Prior to the start of the season, the Wulf's Den predicted that the 2013 Eagles would challenge the franchise record for team rushing yards and every week we keep track of that race. The Eagles still lead the league in rushing, but they have fallen behind the pace to break the franchise record.

Franchise Record: 2,607 yards
2013 Eagles Pace: 2,366 yards

Wrestling With Comparisons

DeSean Jackson's title belt

When you walk by DeSean Jackson's locker, it's hard not to notice the glistening WWE World Heavyweight Championship belt that sits near the top of his cubicle. But while Jackson has the gold, it's his locker neighbor to the right who possesses the encyclopedic wrestling knowledge. Not only does Vinny Curry use his Ric Flair boa as decoration, but the actual WWE Encyclopedia sits atop his locker.

So we enlisted Curry's help, along with assistance from Dennis Kelly and DeMeco Ryans, to compare players in the locker room to current and former professional wrestlers. There are no set rules here, so physical resemblance will be the focus for some while defining personal characteristics will set the tone for others. Curry insists on identifying with Flair, his stylin', profilin', limousine riding, jet flying, kiss-stealing, wheelin' and dealin' favorite wrestler of all time. From there, it's only natural to expand the Four Horsemen to the defensive line. So Fletcher Cox gets the nod as Arn Anderson, Cedric Thornton, the defensive line technician, becomes "The Man of 1,000 Holds" Dean Malenko, and Bennie Logan gets slotted in as Brian Pillman "because he's young and crazy."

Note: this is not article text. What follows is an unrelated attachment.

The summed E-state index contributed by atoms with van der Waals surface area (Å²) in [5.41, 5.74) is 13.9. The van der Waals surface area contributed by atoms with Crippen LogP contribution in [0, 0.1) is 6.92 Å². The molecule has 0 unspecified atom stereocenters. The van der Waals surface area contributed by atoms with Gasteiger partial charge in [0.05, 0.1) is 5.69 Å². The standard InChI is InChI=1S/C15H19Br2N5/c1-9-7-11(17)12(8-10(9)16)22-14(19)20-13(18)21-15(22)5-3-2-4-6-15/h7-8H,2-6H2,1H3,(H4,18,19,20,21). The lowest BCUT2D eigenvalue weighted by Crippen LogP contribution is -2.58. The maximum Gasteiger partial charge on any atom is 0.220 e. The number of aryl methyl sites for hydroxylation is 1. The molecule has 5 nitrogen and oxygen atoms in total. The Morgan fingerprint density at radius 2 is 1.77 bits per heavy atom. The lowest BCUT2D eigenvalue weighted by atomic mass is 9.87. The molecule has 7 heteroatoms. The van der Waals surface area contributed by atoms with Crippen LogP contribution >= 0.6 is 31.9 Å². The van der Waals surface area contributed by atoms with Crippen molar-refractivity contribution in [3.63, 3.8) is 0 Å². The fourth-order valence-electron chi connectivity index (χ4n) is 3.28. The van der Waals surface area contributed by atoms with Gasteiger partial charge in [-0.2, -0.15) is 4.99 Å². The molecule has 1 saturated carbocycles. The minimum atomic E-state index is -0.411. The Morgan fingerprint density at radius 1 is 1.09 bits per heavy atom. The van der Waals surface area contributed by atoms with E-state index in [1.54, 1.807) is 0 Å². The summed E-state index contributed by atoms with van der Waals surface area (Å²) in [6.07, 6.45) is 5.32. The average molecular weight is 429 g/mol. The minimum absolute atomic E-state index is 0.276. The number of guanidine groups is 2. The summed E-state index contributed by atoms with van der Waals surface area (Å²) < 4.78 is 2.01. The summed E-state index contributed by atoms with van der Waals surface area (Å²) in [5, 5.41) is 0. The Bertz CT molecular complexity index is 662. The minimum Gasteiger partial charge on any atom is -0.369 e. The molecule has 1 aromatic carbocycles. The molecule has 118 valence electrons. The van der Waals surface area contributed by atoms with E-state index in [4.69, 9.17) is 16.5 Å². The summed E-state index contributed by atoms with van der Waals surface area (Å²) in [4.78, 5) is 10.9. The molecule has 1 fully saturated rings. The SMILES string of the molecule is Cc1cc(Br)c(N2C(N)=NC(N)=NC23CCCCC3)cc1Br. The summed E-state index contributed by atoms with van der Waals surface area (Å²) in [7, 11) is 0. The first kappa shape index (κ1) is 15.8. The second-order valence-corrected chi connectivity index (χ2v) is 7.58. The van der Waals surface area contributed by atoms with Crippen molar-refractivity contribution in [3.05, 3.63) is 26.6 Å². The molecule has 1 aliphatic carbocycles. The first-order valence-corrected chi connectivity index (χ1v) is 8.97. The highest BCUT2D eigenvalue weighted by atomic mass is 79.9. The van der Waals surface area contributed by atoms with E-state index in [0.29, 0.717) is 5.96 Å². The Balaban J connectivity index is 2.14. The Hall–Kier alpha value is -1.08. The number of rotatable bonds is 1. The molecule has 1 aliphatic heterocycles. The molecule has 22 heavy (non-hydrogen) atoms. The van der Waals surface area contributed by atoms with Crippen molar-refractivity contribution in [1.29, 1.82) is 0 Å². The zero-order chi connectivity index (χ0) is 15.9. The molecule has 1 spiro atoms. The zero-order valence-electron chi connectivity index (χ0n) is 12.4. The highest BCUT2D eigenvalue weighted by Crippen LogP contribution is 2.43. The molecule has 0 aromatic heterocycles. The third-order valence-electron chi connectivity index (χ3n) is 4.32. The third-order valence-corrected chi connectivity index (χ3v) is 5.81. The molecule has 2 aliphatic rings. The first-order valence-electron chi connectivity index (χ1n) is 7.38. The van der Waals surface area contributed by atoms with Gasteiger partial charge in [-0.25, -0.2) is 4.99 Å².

Since the defensive line represents one of the greatest stables of all time, it's only natural that the offensive line would do the same. This was an easy call for Curry, who has referred to the offensive line as the nWo all season long.

"Tell me that's not Todd Herremans," Curry said, pointing to a picture of Kevin Nash in his Encyclopedia. "The way he talks. The way he walks. It's perfect … And Evan Mathis is always in the middle of Todd Herremans' antics, (so he's Scott Hall)."

Jason Peters then becomes Hollywood Hulk Hogan because "he's the best on our team." Completing the offensive line, Lane Johnson becomes Big Poppa Pump Scott Steiner and Jason Kelce slots in as Buff Bagwell by default, despite his uncanny resemblance to Hacksaw Jim Duggan.

In terms of lookalikes, there is no better match in the locker room than Dennis Kelly as the Undertaker, a connection that is explored further down the Wulf's Den.  Here are the rest of Curry's lookalikes:

Riley CooperChris Jericho
Damaris JohnsonRey Mysterio Jr.
Colt AndersonBilly Kidman
Chris PolkD-Lo Brown
Clifton GeathersMabel
Jeff MaehlX-Pac
Allen BarbreHenry Godwin
Damion SquareKoko B. Ware (originally suggested by Ryans)
Julian VanderveldeSantino Marella
Brandon BairJohn Bradshaw Layfield
Patrick ChungHaku
Joe KrugerSid Justice

Vinny Curry combing through his Encyclopedia